Duke Energy today submitted a combined construction and operating license (COL) application to the U.S. Nuclear Regulatory Commission (NRC) for a proposed two-unit nuclear station in Cherokee County, S.C. The proposed two-unit William States Lee III Nuclear Station will have a capacity of 2,234 megawatts. It is the first new COL with a new site (not going beside existing reactors).
There are four other license applications for 6 reactors.
Bellefonte Nuclear Site Units 3 and 4 (2 reactors) Tennessee Valley Authority (TVA)
TVA’s Bellefonte site near Scottsboro in Jackson County, Alabama
Calvert Cliffs Unit 3 Lusby, MD (Maryland) UniStar Nuclear and Constellation
(adjacent to Calvert Cliffs Units 1 and 2)
North Anna Unit 3 Dominion Virginia Power (Dominion)
Existing site of North Anna Units 1 & 2, approximately 40 miles north-northwest of Richmond, Virginia
South Texas Project Units 3 and 4 STP Nuclear Operating Company (STPNOC)
Existing site of STP 1 and 2 in Matagorda County, Texas
There is also a plant in Idaho which has begun county licensing but has not applied to the NRC
The pace of applications is on pace with the expected schedule.
Early site permits (ESP) are also being considered. ESP are sometimes done before COL. Southern Nuclear Operating company has an ESP being reviewed for two reactors for Vogtle, Georgia.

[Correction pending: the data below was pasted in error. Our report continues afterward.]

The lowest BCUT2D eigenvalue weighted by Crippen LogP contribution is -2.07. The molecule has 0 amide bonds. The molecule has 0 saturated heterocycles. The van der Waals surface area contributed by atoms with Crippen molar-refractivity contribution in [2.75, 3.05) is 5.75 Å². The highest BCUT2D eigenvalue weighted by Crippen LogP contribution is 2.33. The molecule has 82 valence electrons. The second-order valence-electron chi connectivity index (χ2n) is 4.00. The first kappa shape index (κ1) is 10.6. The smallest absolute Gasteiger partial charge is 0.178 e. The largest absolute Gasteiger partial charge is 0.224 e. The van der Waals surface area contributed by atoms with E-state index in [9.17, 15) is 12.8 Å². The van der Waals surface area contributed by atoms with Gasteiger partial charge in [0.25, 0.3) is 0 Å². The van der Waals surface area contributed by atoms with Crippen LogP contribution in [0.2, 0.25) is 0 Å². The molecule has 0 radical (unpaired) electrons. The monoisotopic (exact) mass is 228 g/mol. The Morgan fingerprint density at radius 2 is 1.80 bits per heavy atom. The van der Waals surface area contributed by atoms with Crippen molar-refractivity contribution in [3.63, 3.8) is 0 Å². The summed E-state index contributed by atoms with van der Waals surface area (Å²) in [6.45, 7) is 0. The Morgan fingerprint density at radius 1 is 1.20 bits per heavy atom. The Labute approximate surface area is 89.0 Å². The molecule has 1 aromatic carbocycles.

Brian Wang is a Futurist Thought Leader and a popular Science blogger with 1 million readers per month. His blog Nextbigfuture.com is ranked #1 Science News Blog. It covers many disruptive technology and trends including Space, Robotics, Artificial Intelligence, Medicine, Anti-aging Biotechnology, and Nanotechnology.
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1 thought on “Nine new reactors in the United States licensing process”
I just went to the Vancouver demo today and I found it very informative. One of the things I was having the most trouble wrappingmy head around was how the question was written to and in what form the answer was read from the qubits. I thought his slides made that crystal clear.
I do believe that Geordie said they would be posting the presentation slides on their website eventually. I think that would help to give people a basic idea of how the hardware works.
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